Insurance Industry Basics: Combined Ratio

Investors who buy insurance companies with low long-term combined ratios should eventually be rewarded with superior investment returns. Just ask Warren Buffett.

An insurer's combined ratio measures the percentage of premiums an insurer has to pay out in claims and expenses. This is done simply by combining the expense and loss ratios. A combined ratio of 102% means that an insurer is underwriting at a loss -- for every $1 in premiums taken in, $1.02 in claims and expenses are paid out. Fortunately, insurers also earn investment income from their float, so an insurer can still earn a profit even with a combined ratio in excess of 100%.

Expense ratio
Calculated as underwriting expenses divided by net premiums earned, the expense ratio measures an insurer's efficiency. To attract customers, insurers have to advertise. They also must pay commissions to insurance agents and brokers, give their employees a salary, and pay taxes and other operational expenses. Every dollar paid in underwriting expense is a dollar that doesn't flow to the insurer's bottom line, so investors naturally should look for insurers that run a tight ship.

Some insurers have low expense ratios because of economies of scale -- they can leverage advertising spending and have well-known brand names that help attract customers. Other insurers employ direct-sales techniques to cut out the insurance agents and brokers. In the auto-insurance industry, GEICO, a unit of Berkshire Hathaway and Progressive (NYSE: PGR  ) , has contributed to its own long-term success by having eliminated the middleman -- similar to how Dell's direct sales method gives it a pricing advantage over competitors by cutting out the retailing middlemen.

Loss ratio
The loss ratio, calculated as loss and loss adjustment expense divided by net premium earned, measures the percentage of premium paid out in claims and associate expenses. It is an indicator of an insurer's underwriting discipline and skill at mitigating risk.

The underwriting cycle
Because most insurance policies are commodities, insurers generally lack pricing power. In other words, most people don't care who writes their insurance policy as long as the price is cheap. Thus, insurance prices are a function of supply and demand. When times are good, insurers make underwriting profits, and loss ratios decrease. As a result of the smaller losses, some insurers, driven by short-term greed, increase capacity by writing more policies. This increase in supply results in decreasing prices. Eventually, the cycle turns, losses increase, and insurers who wrote a lot of policies at low prices are left holding the bag. This situation is extremely similar to the boom-bust cycle of the stock market.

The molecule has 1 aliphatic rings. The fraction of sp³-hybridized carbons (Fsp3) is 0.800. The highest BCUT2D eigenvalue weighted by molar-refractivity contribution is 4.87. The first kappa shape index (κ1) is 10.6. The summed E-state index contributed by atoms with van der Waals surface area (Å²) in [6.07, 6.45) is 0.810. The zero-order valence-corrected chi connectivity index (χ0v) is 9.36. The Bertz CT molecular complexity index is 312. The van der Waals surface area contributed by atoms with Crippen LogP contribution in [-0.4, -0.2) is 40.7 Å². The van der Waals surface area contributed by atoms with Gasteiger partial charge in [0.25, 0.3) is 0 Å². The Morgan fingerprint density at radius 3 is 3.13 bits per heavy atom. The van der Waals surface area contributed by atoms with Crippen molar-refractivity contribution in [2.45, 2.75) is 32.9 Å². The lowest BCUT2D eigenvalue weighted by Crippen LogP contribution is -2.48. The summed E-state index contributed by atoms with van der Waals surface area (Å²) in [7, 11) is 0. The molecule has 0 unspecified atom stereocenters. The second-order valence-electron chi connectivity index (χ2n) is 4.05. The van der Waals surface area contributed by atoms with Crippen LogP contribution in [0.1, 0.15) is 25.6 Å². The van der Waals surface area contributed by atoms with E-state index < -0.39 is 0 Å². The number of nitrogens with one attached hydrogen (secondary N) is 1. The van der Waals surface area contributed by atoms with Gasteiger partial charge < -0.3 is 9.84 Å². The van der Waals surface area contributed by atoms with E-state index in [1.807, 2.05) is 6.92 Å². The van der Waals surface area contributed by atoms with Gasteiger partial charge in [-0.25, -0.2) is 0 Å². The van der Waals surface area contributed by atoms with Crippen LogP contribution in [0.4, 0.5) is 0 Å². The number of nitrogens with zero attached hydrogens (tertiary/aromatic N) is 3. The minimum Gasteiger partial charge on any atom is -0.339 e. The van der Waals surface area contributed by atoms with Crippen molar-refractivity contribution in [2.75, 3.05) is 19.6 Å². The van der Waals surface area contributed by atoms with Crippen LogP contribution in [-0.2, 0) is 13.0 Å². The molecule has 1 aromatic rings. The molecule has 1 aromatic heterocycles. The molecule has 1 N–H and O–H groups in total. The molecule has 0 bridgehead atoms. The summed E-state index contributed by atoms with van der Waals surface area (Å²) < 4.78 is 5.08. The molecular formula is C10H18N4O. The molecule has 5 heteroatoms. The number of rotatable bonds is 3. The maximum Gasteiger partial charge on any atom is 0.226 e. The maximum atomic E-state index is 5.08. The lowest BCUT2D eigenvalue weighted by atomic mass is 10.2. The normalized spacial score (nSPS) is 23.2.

Investors should therefore look for insurers that stay disciplined. When loss ratios are low and insurance prices are soft, the disciplined insurers cut back on premium growth, even if it means giving up short-term profits -- similar to how great value investors refused to jump on dot-com stocks, even if not investing made them look like idiots in the short term. The value investors had the last laugh. Similarly with insurance, the underwriting cycle turns, and undisciplined insurers will be saddled with large losses. Some will even go out of business. The resulting decrease in capacity means tantalizing profits for insurers who patiently waited for better pricing.

Invest with the best
Investors should generally stick to investing in low-cost and disciplined insurers. In 2005, Zenith's (NYSE: ZNT  ) combined ratio in workers' compensation insurance was 80.9%, a whopping 25.3 percentage points better than the industry's 106.2% combined average. Investors who bought shares in this disciplined insurer would've seen their shares nearly triple over the past four years. Some other disciplined insurers that investors might want to consider include Alleghany (NYSE: Y  ) , Old Republic International (NYSE: ORI  ) , Progressive, Markel (NYSE: MKL  ) and White Mountains (NYSE: WTM  ) .

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Fool contributor Emil Lee is an analyst and a disciple of value investing. He owns shares of Dell and appreciates your comments, concerns, and complaints.The Motley Fool has a disclosure policy.

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